Mother’s Apron

Aprons enjoy a long and illustrious history, as a protective garment, as a fashion accessory and to indicate status. The word ‘apron’ comes from the French word ‘naperon’ meaning little tablecloth.

Soldiers of the French Foreign Legion wore leather aprons as part of their ceremonial dress and Egyptian pharaohs wore jeweled-encrusted aprons.

Distinctive aprons could also indicate a man’s trade. English barbers wore checkered aprons. Stonemasons wore white aprons to protect their clothing from the white dust created by their tools on the stone. Cobblers wore black to protect garments from the black wax used on shoes. Butchers wore blue stripes. Butlers wore green aprons. Blue was commonly worn by weavers, spinners and gardeners.

Native Americans wore aprons for practical and ceremonial reasons. The early American colonists often wore aprons. People of that era owned few garments and had to protect and keep them as clean as possible.

Aprons became very popular in the 20th Century as the icon of the perfect housewife. It signified a cozy kitchen and enough food for everyone. Aprons were often the first garment made by someone learning to sew. They could be simple and tough or delicate and attractive fashion accessories.

Homemade aprons were a popular use of fabric remnants and made welcome gifts or sale items at church bazaars. Aprons can be made of cotton, muslin, linen, canvas, leather, rubber or lead. The apron has long been a symbol of generosity and hospitality.

My mother wore an apron every day of her life. It served, of course, to protect her clothing from spills and dirt. She cooked, cleaned house and did laundry in that apron.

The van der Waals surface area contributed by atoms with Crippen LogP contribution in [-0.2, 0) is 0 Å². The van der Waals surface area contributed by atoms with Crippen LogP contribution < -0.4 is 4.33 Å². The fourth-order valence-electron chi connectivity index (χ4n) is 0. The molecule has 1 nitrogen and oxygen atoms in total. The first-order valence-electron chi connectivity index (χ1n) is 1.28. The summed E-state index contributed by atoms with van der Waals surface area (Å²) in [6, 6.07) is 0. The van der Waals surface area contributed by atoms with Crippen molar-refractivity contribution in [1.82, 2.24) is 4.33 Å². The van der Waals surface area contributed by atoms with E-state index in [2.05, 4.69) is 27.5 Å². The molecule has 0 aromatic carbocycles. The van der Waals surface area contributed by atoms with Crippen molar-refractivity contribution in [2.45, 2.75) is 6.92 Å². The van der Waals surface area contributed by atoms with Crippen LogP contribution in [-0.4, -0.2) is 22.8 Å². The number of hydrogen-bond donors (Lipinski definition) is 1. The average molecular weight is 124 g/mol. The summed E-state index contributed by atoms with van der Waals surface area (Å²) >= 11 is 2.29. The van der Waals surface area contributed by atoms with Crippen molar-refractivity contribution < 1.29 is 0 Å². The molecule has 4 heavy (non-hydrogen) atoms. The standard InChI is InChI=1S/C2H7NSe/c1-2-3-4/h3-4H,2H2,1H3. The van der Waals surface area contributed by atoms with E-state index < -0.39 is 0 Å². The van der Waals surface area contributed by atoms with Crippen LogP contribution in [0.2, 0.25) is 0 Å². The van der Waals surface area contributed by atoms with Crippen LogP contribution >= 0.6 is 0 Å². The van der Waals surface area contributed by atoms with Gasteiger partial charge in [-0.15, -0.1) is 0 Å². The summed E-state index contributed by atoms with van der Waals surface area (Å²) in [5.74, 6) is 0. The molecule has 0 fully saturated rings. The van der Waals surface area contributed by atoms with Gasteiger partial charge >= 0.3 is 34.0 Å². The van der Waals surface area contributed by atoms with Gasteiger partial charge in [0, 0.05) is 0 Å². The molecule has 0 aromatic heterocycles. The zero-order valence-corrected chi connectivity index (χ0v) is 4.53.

As I look back now, I see that her apron had many other functions as well. It was a washcloth to clean a dirty child’s face and a towel to dry wet hands. It was a potholder to remove a hot pan from the stove or oven and it wiped many a sweaty brow on a hot summer day.

Mother’s apron could be used as a fan to cool you down or wrap around your arms to warm you up. It could be used to clean a surface when needed in a hurry or dry a plate for an extra setting.. It was an all around tool that could be used wet or dry, for everyday or holiday. It was always there, always available, always the right choice.

Some of mother’s aprons were plain and worn to the bone, some were fancy with ruffles and lace, some were homemade, some were gifts. All of them were used for the proper occasion or event. Several of the aprons were even holiday specific. She employed and enjoyed them all.

When I got married, mother saw to it that I got several aprons as shower gifts. She saw it as her duty to get me started off right in the “domestic household” department.

Today I wear an apron when I cook. It just seems the right thing to do. Every time I put on my apron, I think of mother and her apron.

And I smile.